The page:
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June 26 , 2006

L&I says take precautions if you work outdoors in the heat

TUMWATER — With excessively hot temperatures in the state this week, employers and workers should take precautions to prevent heat stress for anyone working outdoors, the Department of Labor & Industries (L&I) said today.

L&I said workers should drink plenty of water, even when not thirsty, take regular breaks, wear light clothing and adjust to the pace of the work, among other things. A worker who begins feeling ill should stop work immediately and take steps to cool down.

“We’ve seen the temperature jump significantly in just the past two days — from the mid-70s to 90 and even 100 degrees in some parts of the state — so workers may not be adapted to the hot weather,” said Steve Cant, L&I’s assistant director for safety and health. “Heat stress is a serious health issue and can quickly escalate to heat stroke, which can cause death. Everyone who works outdoors in hot weather needs to take precautions.”

To protect yourself and co-workers from heat stress while working outside in hot weather:

  • Drink plenty of water, even when not thirsty. Sip small amounts often.
  • Try to do the heaviest work during the cooler parts of the day.
  • Adjusting to the heat takes time; start slower and work up to your normal pace.
  • Wear light, loose-fitting, light-colored breathable clothing such as cotton, and a hat.
  • Take regular breaks in the shade.
  • Avoid alcohol or drinks with caffeine before or during work.
  • Watch co-workers for signs of heat exhaustion or heat stroke.
  • If you start feeling symptoms (lightheaded, headache, nausea, dizziness, etc.), stop what you are doing immediately and take steps to cool down. Tell a supervisor.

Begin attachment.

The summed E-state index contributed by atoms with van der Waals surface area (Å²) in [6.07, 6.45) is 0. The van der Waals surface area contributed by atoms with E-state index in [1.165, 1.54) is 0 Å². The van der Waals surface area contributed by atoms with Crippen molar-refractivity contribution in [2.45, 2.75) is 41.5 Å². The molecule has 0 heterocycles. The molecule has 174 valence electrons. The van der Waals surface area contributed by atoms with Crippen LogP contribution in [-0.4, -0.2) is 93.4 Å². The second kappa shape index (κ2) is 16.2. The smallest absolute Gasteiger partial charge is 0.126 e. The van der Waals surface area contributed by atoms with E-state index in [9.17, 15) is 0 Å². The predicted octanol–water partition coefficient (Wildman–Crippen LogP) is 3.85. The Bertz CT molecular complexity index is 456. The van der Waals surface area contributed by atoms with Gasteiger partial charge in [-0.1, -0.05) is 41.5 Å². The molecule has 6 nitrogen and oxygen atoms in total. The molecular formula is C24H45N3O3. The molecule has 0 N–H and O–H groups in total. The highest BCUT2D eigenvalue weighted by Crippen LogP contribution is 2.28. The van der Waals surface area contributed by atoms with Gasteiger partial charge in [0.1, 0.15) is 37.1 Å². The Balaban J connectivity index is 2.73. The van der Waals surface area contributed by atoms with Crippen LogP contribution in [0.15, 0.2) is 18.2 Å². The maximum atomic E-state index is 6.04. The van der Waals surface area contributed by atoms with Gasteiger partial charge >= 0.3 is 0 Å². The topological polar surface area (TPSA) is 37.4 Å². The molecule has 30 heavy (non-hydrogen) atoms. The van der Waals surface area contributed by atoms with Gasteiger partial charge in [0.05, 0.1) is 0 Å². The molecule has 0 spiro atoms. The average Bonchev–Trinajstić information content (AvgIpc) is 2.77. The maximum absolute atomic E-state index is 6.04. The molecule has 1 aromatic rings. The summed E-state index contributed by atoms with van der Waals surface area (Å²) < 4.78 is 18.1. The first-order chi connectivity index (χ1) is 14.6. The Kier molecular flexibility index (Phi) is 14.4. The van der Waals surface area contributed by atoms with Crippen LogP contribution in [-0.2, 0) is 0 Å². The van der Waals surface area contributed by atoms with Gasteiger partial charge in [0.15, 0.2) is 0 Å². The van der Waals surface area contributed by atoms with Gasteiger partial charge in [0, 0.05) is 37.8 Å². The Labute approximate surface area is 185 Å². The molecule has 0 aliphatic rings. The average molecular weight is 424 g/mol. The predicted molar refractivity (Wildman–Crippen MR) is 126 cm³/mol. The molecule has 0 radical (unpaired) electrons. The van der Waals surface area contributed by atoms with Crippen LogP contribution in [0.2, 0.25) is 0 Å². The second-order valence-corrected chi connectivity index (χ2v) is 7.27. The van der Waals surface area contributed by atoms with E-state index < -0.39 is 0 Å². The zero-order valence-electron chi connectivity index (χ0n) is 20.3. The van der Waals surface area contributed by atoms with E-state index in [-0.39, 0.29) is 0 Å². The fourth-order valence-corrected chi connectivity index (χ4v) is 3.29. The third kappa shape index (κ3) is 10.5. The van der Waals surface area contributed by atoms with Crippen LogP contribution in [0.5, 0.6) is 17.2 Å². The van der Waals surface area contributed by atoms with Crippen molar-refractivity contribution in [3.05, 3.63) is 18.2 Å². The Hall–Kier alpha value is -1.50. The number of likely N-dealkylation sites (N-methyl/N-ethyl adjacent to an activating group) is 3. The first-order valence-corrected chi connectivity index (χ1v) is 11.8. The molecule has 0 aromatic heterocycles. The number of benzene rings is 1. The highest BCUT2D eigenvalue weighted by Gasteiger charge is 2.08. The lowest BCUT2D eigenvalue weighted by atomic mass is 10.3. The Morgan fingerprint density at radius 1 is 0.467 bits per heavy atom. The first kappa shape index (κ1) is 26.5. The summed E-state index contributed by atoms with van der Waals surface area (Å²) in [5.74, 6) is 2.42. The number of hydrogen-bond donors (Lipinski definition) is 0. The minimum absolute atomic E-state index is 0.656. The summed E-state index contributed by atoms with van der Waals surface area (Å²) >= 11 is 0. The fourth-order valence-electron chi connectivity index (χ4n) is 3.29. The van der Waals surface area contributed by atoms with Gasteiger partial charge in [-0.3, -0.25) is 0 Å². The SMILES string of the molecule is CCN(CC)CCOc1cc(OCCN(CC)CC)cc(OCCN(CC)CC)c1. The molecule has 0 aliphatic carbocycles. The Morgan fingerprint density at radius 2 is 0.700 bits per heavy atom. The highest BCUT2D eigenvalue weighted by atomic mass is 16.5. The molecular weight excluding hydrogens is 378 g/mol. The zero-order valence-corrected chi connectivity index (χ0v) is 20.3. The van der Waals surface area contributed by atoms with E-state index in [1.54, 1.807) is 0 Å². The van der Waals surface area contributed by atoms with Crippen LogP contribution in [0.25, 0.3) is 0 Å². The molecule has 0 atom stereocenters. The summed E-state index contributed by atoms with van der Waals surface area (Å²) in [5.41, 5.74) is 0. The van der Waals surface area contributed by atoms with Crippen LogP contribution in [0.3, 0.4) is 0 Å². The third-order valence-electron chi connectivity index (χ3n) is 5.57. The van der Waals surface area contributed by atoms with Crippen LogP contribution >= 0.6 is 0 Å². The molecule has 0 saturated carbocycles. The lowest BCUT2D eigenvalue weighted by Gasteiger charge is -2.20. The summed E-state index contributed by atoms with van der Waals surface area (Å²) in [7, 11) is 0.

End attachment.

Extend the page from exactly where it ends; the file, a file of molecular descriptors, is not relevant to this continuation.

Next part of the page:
If you think someone is suffering heat stroke, get medical help immediately by calling 911. Some of the signs of heat stroke include no sweating; red or flushed, hot dry skin; rapid pulse; headache; blurred vision; dizziness or fainting; difficulty breathing; pinpoint pupils; unusual behavior; convulsions; and collapse.

L&I adopted an emergency rule this year that requires employers with outdoor workers to have a safety plan in place to protect workers from heat-related illness during hot weather. Additionally, other rules require employers to provide drinking water and first-aid training.

Training materials to help workers cope with heat are available by calling 1-800-574-2829 or at the L&I web site at www.LNI.wa.gov/Safety/Topics/AtoZ/HeatStress.

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For more information: Elaine Fischer at 360-902-5413 or nele235@lni.wa.gov, or visit the L&I News and Media Center at www.lni.wa.gov/News.

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